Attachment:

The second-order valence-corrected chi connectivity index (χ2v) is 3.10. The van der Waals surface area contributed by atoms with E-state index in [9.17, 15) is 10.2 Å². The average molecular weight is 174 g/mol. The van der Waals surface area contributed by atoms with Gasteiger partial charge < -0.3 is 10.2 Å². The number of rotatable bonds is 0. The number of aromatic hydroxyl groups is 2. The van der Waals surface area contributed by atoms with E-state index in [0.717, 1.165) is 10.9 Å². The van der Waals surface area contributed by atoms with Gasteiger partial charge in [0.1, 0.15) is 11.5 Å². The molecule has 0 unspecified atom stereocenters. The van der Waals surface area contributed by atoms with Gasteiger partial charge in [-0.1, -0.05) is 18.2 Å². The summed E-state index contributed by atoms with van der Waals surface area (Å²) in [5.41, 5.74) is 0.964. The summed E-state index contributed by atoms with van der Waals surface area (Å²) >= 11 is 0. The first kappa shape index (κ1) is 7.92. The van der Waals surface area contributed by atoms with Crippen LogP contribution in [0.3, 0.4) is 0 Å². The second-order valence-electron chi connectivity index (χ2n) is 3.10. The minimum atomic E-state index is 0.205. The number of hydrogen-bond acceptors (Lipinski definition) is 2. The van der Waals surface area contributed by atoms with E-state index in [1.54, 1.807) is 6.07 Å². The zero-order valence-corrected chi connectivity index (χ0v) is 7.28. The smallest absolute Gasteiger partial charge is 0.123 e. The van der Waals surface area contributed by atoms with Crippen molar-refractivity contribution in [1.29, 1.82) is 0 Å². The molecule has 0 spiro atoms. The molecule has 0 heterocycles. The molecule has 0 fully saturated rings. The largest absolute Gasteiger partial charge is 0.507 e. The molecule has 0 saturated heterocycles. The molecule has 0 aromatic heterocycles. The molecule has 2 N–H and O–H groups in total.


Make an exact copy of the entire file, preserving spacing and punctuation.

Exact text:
The second-order valence-corrected chi connectivity index (χ2v) is 3.10. The van der Waals surface area contributed by atoms with E-state index in [9.17, 15) is 10.2 Å². The average molecular weight is 174 g/mol. The van der Waals surface area contributed by atoms with Gasteiger partial charge < -0.3 is 10.2 Å². The number of rotatable bonds is 0. The number of aromatic hydroxyl groups is 2. The van der Waals surface area contributed by atoms with E-state index in [0.717, 1.165) is 10.9 Å². The van der Waals surface area contributed by atoms with Gasteiger partial charge in [0.1, 0.15) is 11.5 Å². The molecule has 0 unspecified atom stereocenters. The van der Waals surface area contributed by atoms with Gasteiger partial charge in [-0.1, -0.05) is 18.2 Å². The summed E-state index contributed by atoms with van der Waals surface area (Å²) in [5.41, 5.74) is 0.964. The summed E-state index contributed by atoms with van der Waals surface area (Å²) >= 11 is 0. The first kappa shape index (κ1) is 7.92. The van der Waals surface area contributed by atoms with Crippen LogP contribution in [0.3, 0.4) is 0 Å². The second-order valence-electron chi connectivity index (χ2n) is 3.10. The minimum atomic E-state index is 0.205. The number of hydrogen-bond acceptors (Lipinski definition) is 2. The van der Waals surface area contributed by atoms with E-state index in [1.54, 1.807) is 6.07 Å². The zero-order valence-corrected chi connectivity index (χ0v) is 7.28. The smallest absolute Gasteiger partial charge is 0.123 e. The van der Waals surface area contributed by atoms with Crippen molar-refractivity contribution in [1.29, 1.82) is 0 Å². The molecule has 0 spiro atoms. The molecule has 0 heterocycles. The molecule has 0 fully saturated rings. The largest absolute Gasteiger partial charge is 0.507 e. The molecule has 0 saturated heterocycles. The molecule has 0 aromatic heterocycles. The molecule has 2 N–H and O–H groups in total.